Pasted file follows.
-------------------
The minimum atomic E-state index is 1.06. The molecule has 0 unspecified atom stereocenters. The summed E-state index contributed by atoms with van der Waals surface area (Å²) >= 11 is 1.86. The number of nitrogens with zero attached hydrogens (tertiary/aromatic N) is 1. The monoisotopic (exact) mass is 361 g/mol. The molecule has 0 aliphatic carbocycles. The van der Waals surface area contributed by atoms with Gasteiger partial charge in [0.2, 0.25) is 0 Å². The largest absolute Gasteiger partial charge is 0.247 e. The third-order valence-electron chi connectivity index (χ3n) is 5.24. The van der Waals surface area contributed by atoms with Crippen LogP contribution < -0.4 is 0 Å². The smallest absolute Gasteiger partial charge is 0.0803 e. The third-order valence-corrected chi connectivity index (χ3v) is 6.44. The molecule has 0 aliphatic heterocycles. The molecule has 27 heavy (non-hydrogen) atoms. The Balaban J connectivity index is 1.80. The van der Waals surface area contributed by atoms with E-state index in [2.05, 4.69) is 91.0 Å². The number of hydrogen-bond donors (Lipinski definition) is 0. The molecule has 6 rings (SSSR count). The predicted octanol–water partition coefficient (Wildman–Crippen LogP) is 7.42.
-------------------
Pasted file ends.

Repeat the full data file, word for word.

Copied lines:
The minimum atomic E-state index is 1.06. The molecule has 0 unspecified atom stereocenters. The summed E-state index contributed by atoms with van der Waals surface area (Å²) >= 11 is 1.86. The number of nitrogens with zero attached hydrogens (tertiary/aromatic N) is 1. The monoisotopic (exact) mass is 361 g/mol. The molecule has 0 aliphatic carbocycles. The van der Waals surface area contributed by atoms with Gasteiger partial charge in [0.2, 0.25) is 0 Å². The largest absolute Gasteiger partial charge is 0.247 e. The third-order valence-electron chi connectivity index (χ3n) is 5.24. The van der Waals surface area contributed by atoms with Crippen LogP contribution < -0.4 is 0 Å². The smallest absolute Gasteiger partial charge is 0.0803 e. The third-order valence-corrected chi connectivity index (χ3v) is 6.44. The molecule has 0 aliphatic heterocycles. The molecule has 27 heavy (non-hydrogen) atoms. The Balaban J connectivity index is 1.80. The van der Waals surface area contributed by atoms with E-state index in [2.05, 4.69) is 91.0 Å². The number of hydrogen-bond donors (Lipinski definition) is 0. The molecule has 6 rings (SSSR count). The predicted octanol–water partition coefficient (Wildman–Crippen LogP) is 7.42.